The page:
Renowned for spooky sights and horrible haunts, Halloween is a worldwide event. Each culture and country celebrates the dead differently, from walking the streets of America in fancy dress to lighting lanterns on the river in Japan.

Read on to see where you can see these wonders for yourself.

Barriletes Gigantes, Guatemala

People marching along the road with Barriletes Gigantes kites in Guatemala

Josue Goge / Flickr.com, CC BY 2.0

Taking place in the first and second of November each year, Barriletes Gigantes is a colourful kite festival flying over the skies of Guatemala. Some kites measure more than 40ft in diameter, are hand-painted by locals and flown over the graves of family members while flowers are scattered on the ground below. The kites depict images of flowers, animals and geometric patterns found in Mayan cultures.

As a tradition that is more than 3,000 years old, this festival is colourful and celebratory. It is believed the kites reach out and talk to the spirits of the deceased, and the higher your kite flies, the closer these messages are to heaven.

All Hallow’s Eve, America

A little girl dressed as a princess being given candy at the house of a woman in Day of the Dead costume

Fancy dress, trick-or-treating and pumpkin carving are all celebrated across America to see in Halloween. Though this celebration didn’t make it to across the Atlantic until the 19th Century, America still celebrates with mass festivities. Marking the beginning of fall, locals pick pumpkins and carve them into the infamous jack-o-lanterns before decorating windows and doorways with the glowing faces.

Youngsters, usually supervised by parents, are guided along nearby streets dressed as ghouls, vampires and witches to spook the neighbours while trick-or-treating: gathering sweets and small gifts to enjoy.

O-Bon, Japan

Colourful lanterns strung up in Japan as part of the Oban Lantern Festival

Fabian Reus / Flickr.com, CC BY-SA 2.0

This Japanese tradition is typically celebrated across the country in mid-August: a lively and entertaining event that is an absolute must-see. During the festival, people believe their ancestors’ spirits return home, making it an important family gathering time for residents. The Japanese clean their homes and hang chochin lanterns painted with family crests, to call their ancestors back home. A variety of food offerings and flowers are placed in front of a butsudan (Buddhist altar), and the bon odori (folk dance) is widely practised with Japanese taiko drums sounding out the rhythm.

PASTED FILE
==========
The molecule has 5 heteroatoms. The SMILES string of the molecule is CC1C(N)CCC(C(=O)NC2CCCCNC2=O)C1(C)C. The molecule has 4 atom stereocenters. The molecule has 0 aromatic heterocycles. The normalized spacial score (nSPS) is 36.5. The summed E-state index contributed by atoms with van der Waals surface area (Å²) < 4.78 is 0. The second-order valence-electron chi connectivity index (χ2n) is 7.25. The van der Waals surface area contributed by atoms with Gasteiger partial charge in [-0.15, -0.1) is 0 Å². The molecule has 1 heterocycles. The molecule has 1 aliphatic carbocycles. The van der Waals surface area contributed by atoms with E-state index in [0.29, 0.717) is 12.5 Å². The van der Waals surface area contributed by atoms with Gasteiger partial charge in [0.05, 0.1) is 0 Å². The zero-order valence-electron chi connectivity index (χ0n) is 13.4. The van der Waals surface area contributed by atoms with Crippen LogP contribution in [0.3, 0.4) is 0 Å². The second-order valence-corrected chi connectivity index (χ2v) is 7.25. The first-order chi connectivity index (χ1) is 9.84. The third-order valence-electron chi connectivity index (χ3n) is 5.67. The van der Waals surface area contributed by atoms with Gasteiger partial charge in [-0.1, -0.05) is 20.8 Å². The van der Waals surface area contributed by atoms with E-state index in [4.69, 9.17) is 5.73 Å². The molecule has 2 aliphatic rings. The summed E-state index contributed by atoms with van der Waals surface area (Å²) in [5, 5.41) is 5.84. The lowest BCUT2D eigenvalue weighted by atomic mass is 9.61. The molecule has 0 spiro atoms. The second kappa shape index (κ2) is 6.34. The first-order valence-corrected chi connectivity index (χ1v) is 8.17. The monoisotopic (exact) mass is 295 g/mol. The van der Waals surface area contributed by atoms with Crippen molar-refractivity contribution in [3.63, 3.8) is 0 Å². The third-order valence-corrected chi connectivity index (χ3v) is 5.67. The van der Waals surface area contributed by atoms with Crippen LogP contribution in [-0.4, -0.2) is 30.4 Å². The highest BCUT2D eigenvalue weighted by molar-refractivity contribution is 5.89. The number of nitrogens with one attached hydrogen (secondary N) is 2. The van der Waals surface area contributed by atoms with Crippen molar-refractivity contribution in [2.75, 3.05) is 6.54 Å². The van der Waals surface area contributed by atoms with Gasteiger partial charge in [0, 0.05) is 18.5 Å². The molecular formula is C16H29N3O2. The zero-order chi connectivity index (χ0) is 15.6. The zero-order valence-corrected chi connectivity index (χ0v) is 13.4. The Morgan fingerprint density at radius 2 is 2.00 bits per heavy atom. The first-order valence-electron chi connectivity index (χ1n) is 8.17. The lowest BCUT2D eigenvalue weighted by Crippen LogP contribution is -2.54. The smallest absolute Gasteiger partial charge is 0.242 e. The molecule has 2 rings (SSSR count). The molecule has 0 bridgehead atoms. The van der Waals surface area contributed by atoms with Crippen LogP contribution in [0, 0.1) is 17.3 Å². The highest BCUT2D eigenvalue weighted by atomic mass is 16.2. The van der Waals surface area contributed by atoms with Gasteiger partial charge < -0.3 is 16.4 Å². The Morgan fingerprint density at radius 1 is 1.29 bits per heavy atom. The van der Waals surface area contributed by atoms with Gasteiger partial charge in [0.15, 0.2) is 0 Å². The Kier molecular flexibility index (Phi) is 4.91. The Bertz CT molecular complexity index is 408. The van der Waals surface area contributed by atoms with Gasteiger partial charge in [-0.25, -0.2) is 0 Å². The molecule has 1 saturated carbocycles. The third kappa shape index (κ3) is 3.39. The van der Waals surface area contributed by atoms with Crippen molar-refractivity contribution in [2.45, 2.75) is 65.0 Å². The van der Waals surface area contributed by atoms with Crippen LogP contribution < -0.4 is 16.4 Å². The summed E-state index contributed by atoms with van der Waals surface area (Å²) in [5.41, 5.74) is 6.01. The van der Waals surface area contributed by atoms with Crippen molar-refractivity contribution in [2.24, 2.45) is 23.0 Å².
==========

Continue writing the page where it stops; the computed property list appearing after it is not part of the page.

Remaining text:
On the last day of the festival, people send their ancestors back to the grave, undertaking toro nagashi (floating lanterns), where lanterns are lit and sent floating down a river to the ocean.

Galungan, Bali

Galungan bamboo decorations against a blue sky in Bali

Galungan is a Balinese celebration lasting for 10 days, and is considered one of the more important events in Bali. During this period, the festival symbolises the victory of good (Dharma) over evil (Adharma) and encourages locals to show their gratitude to their creator and ancestors. The island decorates bamboo poles with fruit, coconut leaves and flowers, before setting these up outside every residence.

In the days before Galungan, locals prepare food and make jaja – coloured cakes made of fried rice dough. Sacrificial animals are also slaughtered in the temples and, on the day of Galungan, devotees pray and make their offerings to the spirits.

Gai Jatra, Nepal

Children wearing traditional dress as part of the Gai Jatra Festival in Nepal

S Pakhrin / Flickr.com, CC BY 2.0

Gai Jatra, translated as ‘cow festival’, is a widely celebrated event throughout Nepal, having been in place since medieval times. Falling around August to September and lasting for eight days, the festival gathers the community in the Kathmandu Valley and celebrates those who have passed over throughout the year. Families who have lost someone participate in the procession, leading a cow, as it is believed to help the deceased’s journey to heaven.

Gai Jatra is a happy carnival, commemorating the dead over the last 12-months with traditional Nepalese singing, stick dancing and comedy shows. Participants paint their faces and hand sweets, bread and money to those walking with the cows as they pass.

Day of the Dead, Mexico

Mexican locals wearing Day of the Dead costumes and carrying yellow marigolds along the street at night

In Mexico, October 31st is believed to be the day spirits of the deceased return to Earth, kick-starting a three-day festival known as the Day of the Dead, or El Dia de Los Muertos. The prolific sugar skull imagery around this period is a result of José Guadalupe Prosada’s print of La Calavera Catrina, which is inspiration for the skull-shaped sweets and face paint featured during this festival.

Puppet shows and dramatic parades are take place on stage, in homes and in cemeteries, with photos of loved ones, flowers and candles decorating Mexico.  Costumed locals parade the streets in skeleton or ghost costumes.

With such a diverse range of celebrations and festivals, Halloween is a favourite festival across the world. Have you experienced any of these events during a cruise? Let us know in the comment box below!

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Emma Smith

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